EDMONTON – The Alberta government is changing its proposed legislation on abortion clinics to triple the potential size of no-protest zones.
NDP backbencher Deborah Drever put forward the amendment during debate Tuesday night on Health Minister Sarah Hoffman’s bill.
Drever says cabinet needs flexibility to increase the safety zones to 150 metres if the proposed minimum of 50 metres doesn’t stop harassment of women and staff at clinics.
“We know that the proposed legislation will help women in Alberta access abortion services without fear of interference, harassment, threats, or intimidation,” Drever told the house. “But in the event that the 50-metre access zone around a facility is not enough, we need to make sure that there is mechanism in place to increase that distance when it’s required.”
Drever said the 150-metre demarcation would bring Alberta in line with rules in Ontario.
Independent legislature member Derek Fildebrandt argued against it.
He said he is in favour of legislated protections for women and staff so that they are not harassed and abused outside the clinics. But he said that must be balanced with respect for freedom of speech.
“Again, you don’t have to agree with what these people are doing, but they do have a right to express themselves, however distasteful may be the way they’re going about it in this particular case.”
The Alberta Party voted in favour of what it called a reasonable amendment.
“I think it ensures that the original intent and purpose of the bill is met,” said house leader Greg Clark.
Independent Richard Starke also voted in favour.
The Opposition United Conservatives did not vote for or against the measure but instead walked out en masse prior to roll call. It was the fourth time the caucus has walked out during debate on the bill.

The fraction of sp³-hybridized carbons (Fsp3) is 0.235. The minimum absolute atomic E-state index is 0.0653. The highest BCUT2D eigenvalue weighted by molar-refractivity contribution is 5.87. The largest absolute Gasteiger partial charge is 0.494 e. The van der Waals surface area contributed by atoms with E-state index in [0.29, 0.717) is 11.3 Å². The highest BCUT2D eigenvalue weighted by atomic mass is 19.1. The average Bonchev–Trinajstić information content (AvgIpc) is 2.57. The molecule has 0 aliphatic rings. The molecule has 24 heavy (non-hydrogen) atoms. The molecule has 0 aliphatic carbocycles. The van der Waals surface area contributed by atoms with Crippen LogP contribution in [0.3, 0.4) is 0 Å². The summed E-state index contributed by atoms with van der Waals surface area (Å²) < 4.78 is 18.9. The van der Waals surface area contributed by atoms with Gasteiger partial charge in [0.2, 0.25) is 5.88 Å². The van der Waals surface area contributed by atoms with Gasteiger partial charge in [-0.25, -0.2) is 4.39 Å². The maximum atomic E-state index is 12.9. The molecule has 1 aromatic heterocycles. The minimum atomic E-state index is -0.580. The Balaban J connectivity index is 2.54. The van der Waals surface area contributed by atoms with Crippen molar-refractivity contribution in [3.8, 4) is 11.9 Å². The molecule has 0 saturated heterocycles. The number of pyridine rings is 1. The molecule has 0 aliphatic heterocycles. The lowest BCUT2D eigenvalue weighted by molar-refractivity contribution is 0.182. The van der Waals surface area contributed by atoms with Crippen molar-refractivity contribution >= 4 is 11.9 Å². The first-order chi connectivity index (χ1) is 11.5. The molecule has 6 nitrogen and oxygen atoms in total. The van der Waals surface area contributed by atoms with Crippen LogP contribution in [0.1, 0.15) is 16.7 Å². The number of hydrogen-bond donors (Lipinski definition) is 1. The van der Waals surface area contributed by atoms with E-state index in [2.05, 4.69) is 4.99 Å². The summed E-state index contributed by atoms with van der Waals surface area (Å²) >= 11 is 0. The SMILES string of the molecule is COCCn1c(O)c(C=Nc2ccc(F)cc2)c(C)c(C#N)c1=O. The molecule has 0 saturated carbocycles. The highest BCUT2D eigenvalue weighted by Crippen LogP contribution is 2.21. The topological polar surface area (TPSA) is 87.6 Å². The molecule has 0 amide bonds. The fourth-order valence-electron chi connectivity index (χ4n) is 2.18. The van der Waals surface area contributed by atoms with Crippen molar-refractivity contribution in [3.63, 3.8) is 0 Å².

If the bill becomes law, Alberta will join British Columbia, Ontario, Quebec and Newfoundland and Labrador in creating so-called bubble zones around clinics.
The bill would also make it illegal for anyone to harass a doctor by phone, mail or online to convince them to not provide abortion services. Anyone breaking the law faces fines up to $10,000 or a year in jail.
Corporations that violate the rules can be fined up to $100,000.
Opposition Leader Jason Kenney has said the legislation is unnecessary because abortion clinics already have legal tools at their disposal to deal with protests. He said he and his caucus are abstaining from what they call deliberately political and provocative legislation.
Premier Rachel Notley has said the abstinence speaks to a broader unofficial policy of not standing up for women’s rights.
This past weekend, United Conservatives voted to adopt a policy that would mandate parents be told when a minor has “invasive medical procedures.” Those on both sides of the abortion debate say that would open the door to mandatory parental consent in abortion procedures for minors.
Kenney has said he will decide what resolutions are part of the party’s election platform and says he won’t legislate on abortion.